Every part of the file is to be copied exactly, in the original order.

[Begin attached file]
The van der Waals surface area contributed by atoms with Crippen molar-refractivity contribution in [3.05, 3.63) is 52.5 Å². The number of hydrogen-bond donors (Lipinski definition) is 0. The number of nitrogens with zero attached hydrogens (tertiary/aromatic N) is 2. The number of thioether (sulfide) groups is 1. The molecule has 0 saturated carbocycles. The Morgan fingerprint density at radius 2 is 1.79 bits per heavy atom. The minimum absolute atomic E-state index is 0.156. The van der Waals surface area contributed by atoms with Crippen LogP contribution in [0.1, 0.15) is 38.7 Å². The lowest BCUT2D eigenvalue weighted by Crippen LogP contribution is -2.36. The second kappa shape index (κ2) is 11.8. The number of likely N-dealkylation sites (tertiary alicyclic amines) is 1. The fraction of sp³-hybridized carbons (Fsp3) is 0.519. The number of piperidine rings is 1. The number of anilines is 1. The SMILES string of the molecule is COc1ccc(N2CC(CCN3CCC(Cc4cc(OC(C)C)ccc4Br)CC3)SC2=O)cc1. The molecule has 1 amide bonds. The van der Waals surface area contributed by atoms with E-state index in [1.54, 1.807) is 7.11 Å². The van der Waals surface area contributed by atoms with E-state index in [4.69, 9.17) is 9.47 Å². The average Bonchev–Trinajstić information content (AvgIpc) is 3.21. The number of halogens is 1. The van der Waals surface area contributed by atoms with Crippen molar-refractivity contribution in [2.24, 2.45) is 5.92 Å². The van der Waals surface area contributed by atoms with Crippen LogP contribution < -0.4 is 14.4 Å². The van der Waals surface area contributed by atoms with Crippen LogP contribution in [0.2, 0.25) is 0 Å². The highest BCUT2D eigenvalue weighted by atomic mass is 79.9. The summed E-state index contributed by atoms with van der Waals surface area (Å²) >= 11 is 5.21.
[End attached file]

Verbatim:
The van der Waals surface area contributed by atoms with Crippen molar-refractivity contribution in [3.05, 3.63) is 52.5 Å². The number of hydrogen-bond donors (Lipinski definition) is 0. The number of nitrogens with zero attached hydrogens (tertiary/aromatic N) is 2. The number of thioether (sulfide) groups is 1. The molecule has 0 saturated carbocycles. The Morgan fingerprint density at radius 2 is 1.79 bits per heavy atom. The minimum absolute atomic E-state index is 0.156. The van der Waals surface area contributed by atoms with Crippen LogP contribution in [0.1, 0.15) is 38.7 Å². The lowest BCUT2D eigenvalue weighted by Crippen LogP contribution is -2.36. The second kappa shape index (κ2) is 11.8. The number of likely N-dealkylation sites (tertiary alicyclic amines) is 1. The fraction of sp³-hybridized carbons (Fsp3) is 0.519. The number of piperidine rings is 1. The number of anilines is 1. The SMILES string of the molecule is COc1ccc(N2CC(CCN3CCC(Cc4cc(OC(C)C)ccc4Br)CC3)SC2=O)cc1. The molecule has 1 amide bonds. The van der Waals surface area contributed by atoms with E-state index in [1.54, 1.807) is 7.11 Å². The van der Waals surface area contributed by atoms with E-state index in [4.69, 9.17) is 9.47 Å². The average Bonchev–Trinajstić information content (AvgIpc) is 3.21. The number of halogens is 1. The van der Waals surface area contributed by atoms with Crippen molar-refractivity contribution in [2.24, 2.45) is 5.92 Å². The van der Waals surface area contributed by atoms with Crippen LogP contribution < -0.4 is 14.4 Å². The van der Waals surface area contributed by atoms with Crippen LogP contribution in [0.2, 0.25) is 0 Å². The highest BCUT2D eigenvalue weighted by atomic mass is 79.9. The summed E-state index contributed by atoms with van der Waals surface area (Å²) >= 11 is 5.21.